Some thoughts on their potential for the hobbyist on an upright microscope from my trials with the Zeiss Photomicroscope are offered below.
Potential value if phase / darkfield condenser is owned.
- creating an illuminated annular ring for a phase objective if correct ring not available. (My three Zeiss phase condensers don't offer the number I ring and have had to make one for use to date).
- ready creation of Rheinberg and colour phase for modest NA dry objectives without the need to make precision filter stops or phase plates.
- independent control of the light intensity of both the central stop and outer ring allowing the desired balance to be found for different subjects that is particularly important in techniques such as Rheinberg and colour phase. (With conventional methods using a singe light source, selective use of cross polarising filters are typically used for controlling intensity.)
Potential value if phase / darkfield condensers not owned.
- cheap, readily available route to create the correct phase ring for one or more phase objectives.
- easy to create other techniques which a condenser would usually offer such as darkfield, Rheinberg and mixed techniques e.g. colour phase.
- may suit older microscope models where the correct legacy phase condensers are hard to source and/or expensive.
Potential disadvantages of car lamp LED rings cf condenser use from trials to date.
- intrinsically inefficient cf conventional microscope light source as using off-axis illumination from the flat SMD LED emitters.
- the rings tried at their full rated voltage of 12V were bright enough for visual phase although less so at higher powers and require long camera exposures which would not suit studies of live subjects. (Unless an LED flash mode could be developed where the emitters were used briefly much more intensely as found in smartphone 'flash'.) Conventional phase condensers can use an electronic flash source.
- on my microscope, in darkfield mode the rings gave stellated light artefacts from out of focus areas that may make stacking of images more difficult.
- if using the microscope lamp alone for the background colour for either Rheinberg or colour phase, it may only partially fill the back focal plane of the objective, giving a 'stopped down' look for that part of the image. Sitting the LED ring on a low powered condenser can negate this for more modest NA objectives.
An additional role of LED rings could be in education. It is easy to appreciate how the LED rings are acting as a light source (with or without filters) and how at different focal planes their position in the back focal plane of the objective changes to create the various techniques. With conventional condensers with their hidden optics and often filters, how they are acting may not be as obvious.
In my own hobby level studies, ready creation of Rheinberg and colour phase are the most appealing use of the rings and an option to explore other techniques which Webb notes such as 'relief contrast' and who cites the work of Piper (2,1a). As I own conventional Zeiss condensers, they will of course perform optimally in true Köhler mode and efficient use of the light source for conventional phase, darkfield and off-axis or annular oblique. But for microscope owners without suitable condensers because of e.g. budget constraints, difficulty in sourcing the correct legacy condenser or owning phase objectives without a matched condenser ring, the LED rings offer a wide variety of options at very little cost and they are great fun to use.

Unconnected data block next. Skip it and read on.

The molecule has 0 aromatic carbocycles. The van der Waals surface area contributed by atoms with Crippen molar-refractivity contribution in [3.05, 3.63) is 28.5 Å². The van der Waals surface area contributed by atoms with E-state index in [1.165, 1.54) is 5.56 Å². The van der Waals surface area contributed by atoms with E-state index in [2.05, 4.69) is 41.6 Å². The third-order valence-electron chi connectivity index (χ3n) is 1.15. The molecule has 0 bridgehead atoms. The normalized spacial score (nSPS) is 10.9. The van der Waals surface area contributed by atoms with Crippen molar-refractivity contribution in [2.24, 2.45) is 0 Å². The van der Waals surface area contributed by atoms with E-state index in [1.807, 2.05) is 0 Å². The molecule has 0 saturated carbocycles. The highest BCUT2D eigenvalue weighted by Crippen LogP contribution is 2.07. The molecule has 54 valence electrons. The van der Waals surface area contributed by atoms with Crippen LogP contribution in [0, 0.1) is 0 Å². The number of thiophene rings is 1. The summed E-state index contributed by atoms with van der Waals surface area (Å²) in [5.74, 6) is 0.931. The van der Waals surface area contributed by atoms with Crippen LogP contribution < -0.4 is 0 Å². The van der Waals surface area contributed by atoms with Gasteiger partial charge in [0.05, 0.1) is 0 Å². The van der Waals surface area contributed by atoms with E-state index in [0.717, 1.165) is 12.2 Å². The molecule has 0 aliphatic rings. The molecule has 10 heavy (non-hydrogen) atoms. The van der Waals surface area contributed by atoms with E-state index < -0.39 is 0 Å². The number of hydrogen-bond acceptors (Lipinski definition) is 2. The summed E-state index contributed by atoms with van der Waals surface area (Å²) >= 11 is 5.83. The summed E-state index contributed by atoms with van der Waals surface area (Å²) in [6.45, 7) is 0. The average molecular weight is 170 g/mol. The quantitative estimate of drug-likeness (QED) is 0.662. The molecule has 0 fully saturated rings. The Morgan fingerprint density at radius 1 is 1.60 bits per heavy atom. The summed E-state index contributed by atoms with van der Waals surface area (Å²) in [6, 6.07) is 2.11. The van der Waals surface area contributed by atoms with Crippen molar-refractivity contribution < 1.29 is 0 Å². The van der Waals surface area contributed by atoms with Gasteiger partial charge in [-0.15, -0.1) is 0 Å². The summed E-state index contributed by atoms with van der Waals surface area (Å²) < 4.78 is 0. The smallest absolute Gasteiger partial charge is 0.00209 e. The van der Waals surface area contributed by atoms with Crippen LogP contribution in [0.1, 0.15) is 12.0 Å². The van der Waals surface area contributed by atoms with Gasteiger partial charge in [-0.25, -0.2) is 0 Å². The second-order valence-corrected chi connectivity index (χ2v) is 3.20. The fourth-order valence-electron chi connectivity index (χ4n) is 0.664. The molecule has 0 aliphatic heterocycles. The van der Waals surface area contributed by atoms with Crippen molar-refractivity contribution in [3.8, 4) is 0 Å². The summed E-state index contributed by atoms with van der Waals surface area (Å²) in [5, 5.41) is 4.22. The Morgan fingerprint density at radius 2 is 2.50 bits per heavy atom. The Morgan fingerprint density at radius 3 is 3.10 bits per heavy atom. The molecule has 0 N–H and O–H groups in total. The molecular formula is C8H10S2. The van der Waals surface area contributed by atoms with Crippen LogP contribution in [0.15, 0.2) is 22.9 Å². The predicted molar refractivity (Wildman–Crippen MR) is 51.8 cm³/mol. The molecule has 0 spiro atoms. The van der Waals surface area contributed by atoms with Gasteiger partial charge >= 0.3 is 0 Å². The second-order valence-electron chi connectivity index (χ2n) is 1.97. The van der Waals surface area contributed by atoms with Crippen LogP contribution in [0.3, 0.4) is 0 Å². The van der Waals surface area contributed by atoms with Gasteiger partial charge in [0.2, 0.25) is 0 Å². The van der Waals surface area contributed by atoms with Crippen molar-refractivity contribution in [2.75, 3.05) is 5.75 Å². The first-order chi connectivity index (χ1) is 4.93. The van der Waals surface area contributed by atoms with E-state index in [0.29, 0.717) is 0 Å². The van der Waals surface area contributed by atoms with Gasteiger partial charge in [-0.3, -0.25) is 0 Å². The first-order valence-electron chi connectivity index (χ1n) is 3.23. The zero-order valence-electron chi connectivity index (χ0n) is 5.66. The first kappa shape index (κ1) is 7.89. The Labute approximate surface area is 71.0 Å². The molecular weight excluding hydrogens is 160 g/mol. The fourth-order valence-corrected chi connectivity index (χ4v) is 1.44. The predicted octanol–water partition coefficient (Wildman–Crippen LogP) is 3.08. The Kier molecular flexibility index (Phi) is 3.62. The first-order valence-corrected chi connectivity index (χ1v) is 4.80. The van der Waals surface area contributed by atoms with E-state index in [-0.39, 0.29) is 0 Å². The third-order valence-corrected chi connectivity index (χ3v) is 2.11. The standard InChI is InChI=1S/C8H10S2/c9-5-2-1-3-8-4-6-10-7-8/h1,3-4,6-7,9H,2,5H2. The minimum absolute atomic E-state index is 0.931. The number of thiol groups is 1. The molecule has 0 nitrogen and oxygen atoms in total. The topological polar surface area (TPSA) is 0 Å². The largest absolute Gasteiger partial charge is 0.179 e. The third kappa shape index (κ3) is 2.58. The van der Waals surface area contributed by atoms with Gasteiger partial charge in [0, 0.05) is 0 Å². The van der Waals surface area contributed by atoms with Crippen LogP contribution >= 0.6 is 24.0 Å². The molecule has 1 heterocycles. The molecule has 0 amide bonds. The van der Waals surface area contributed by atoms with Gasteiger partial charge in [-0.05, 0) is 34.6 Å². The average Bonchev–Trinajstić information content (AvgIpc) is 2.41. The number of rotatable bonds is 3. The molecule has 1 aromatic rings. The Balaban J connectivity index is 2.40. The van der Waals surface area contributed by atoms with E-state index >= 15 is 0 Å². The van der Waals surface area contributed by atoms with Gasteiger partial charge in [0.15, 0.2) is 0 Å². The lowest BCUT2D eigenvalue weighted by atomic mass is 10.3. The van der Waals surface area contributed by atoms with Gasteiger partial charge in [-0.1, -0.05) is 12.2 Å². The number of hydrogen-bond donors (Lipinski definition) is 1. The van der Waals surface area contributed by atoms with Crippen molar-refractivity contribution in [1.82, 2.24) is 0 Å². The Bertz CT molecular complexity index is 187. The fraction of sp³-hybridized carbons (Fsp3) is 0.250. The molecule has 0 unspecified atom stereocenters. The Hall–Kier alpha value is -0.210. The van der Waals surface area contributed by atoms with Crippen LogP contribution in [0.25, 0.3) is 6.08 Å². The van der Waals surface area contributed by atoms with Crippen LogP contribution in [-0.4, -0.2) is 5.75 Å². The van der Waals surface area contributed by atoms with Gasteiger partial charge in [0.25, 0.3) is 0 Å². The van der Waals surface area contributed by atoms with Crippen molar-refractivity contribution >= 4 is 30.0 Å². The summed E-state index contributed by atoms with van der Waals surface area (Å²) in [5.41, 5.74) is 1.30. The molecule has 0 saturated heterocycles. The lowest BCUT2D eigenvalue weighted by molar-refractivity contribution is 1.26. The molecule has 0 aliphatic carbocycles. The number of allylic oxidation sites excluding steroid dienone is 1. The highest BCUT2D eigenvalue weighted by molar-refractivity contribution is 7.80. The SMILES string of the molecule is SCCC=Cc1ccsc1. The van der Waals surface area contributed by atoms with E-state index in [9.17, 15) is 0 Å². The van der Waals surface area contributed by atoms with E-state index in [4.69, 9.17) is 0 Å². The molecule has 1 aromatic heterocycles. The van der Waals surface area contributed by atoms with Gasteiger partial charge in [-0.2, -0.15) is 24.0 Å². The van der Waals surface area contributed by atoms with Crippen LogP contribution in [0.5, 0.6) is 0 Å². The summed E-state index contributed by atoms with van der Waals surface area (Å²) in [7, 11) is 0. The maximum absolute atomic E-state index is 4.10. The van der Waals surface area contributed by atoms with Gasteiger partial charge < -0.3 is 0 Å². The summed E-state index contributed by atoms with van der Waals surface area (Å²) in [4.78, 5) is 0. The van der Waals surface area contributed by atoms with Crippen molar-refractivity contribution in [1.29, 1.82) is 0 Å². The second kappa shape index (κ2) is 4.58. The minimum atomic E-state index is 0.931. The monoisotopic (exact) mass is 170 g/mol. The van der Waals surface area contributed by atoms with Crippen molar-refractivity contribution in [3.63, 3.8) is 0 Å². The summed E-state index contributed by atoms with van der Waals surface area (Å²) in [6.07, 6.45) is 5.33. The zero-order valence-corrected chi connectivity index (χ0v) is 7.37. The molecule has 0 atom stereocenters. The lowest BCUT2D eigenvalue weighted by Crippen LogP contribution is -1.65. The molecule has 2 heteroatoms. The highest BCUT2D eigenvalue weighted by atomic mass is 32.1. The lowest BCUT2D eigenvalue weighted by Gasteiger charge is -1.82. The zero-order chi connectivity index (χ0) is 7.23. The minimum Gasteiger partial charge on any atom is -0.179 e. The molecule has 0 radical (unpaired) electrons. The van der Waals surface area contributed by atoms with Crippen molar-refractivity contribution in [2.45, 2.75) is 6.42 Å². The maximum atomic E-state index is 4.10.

Comments to the author David Walker are welcomed.
Note added near completion of article. Facebook discussions in the Amateur Microscopy group of Webb's paper in July 2016 (3) show that hobbyists have been actively exploring the potential of LED rings for some time, in particular on inverted models and stereos, prompted by Kevin Webb's presentation to the Quekett Microscopical Club in 2014. It would be interesting to hear from fellow enthusiasts their experiences on using the rings on other makes / models of upright microscopes to build up a database for readers of what rings are best suited for different systems.
Thank you to Dr. Kevin Webb for sharing his work on LED rings with inverted microscopes which inspired the above trials on an upright microscope.
Thank you to Dr. Webb and Paul Martin for email communications. Any errors are solely mine.
Thank you to Ricardo Y Tsukamoto for highlighting the paper by K F Webb in the Yahoo Microscope Forum, May 22nd 2016.
Thank you to Klaus Kemp for his amazing skills in preparing arranged slides of diatoms.
1) e.g. C Zuo et al, Programmable colored illumination microscopy (PCIM): A practical and flexible optical staining approach for microscopic contrast enhancement, Optics and Lasers in Engineering, 2016, vol. 78, 35-47. Uploaded by the authors to ResearchGate.
1a) Jörg Piper and co-workers have also been very active in this area.
2) K F Webb, Condenser-free contrast methods for transmitted-light microscopy. Journal of Microscopy, 2015, 257: 8–22. doi:10.1111/jmi.12181. Open access.
3) Carel Sartory comment dated July 27th 2016 on the Facebook 'Amateur Microscopy' page. Thank you to Carel for sharing this.
4) Paul Martin, Rheinberg Illumination: A Fresh Approach to High Magnification Color Contrast, Modern Microscopy, dated August 26th, 2014.
Uploaded August 14th 2016.
Published in the August 2016 edition of Micscape.